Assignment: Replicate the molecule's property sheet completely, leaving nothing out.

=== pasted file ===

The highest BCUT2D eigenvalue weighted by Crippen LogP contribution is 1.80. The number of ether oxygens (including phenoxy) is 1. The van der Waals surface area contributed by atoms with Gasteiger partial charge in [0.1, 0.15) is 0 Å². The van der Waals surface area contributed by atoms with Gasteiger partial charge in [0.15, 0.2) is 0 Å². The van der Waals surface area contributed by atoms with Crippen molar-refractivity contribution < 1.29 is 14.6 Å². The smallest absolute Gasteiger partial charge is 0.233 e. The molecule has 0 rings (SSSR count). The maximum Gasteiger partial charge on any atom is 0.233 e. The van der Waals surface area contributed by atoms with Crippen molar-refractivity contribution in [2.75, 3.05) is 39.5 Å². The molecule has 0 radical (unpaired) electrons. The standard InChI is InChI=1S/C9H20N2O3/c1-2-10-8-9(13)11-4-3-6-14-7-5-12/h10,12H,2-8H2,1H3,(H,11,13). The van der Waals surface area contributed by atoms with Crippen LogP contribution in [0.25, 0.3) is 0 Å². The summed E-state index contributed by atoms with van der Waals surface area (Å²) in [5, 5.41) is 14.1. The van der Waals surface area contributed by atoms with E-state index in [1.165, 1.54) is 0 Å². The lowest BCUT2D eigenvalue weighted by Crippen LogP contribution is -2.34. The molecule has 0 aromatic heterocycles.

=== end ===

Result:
The highest BCUT2D eigenvalue weighted by Crippen LogP contribution is 1.80. The number of ether oxygens (including phenoxy) is 1. The van der Waals surface area contributed by atoms with Gasteiger partial charge in [0.1, 0.15) is 0 Å². The van der Waals surface area contributed by atoms with Gasteiger partial charge in [0.15, 0.2) is 0 Å². The van der Waals surface area contributed by atoms with Crippen molar-refractivity contribution < 1.29 is 14.6 Å². The smallest absolute Gasteiger partial charge is 0.233 e. The molecule has 0 rings (SSSR count). The maximum Gasteiger partial charge on any atom is 0.233 e. The van der Waals surface area contributed by atoms with Crippen molar-refractivity contribution in [2.75, 3.05) is 39.5 Å². The molecule has 0 radical (unpaired) electrons. The standard InChI is InChI=1S/C9H20N2O3/c1-2-10-8-9(13)11-4-3-6-14-7-5-12/h10,12H,2-8H2,1H3,(H,11,13). The van der Waals surface area contributed by atoms with Crippen LogP contribution in [0.25, 0.3) is 0 Å². The summed E-state index contributed by atoms with van der Waals surface area (Å²) in [5, 5.41) is 14.1. The van der Waals surface area contributed by atoms with E-state index in [1.165, 1.54) is 0 Å². The lowest BCUT2D eigenvalue weighted by Crippen LogP contribution is -2.34. The molecule has 0 aromatic heterocycles.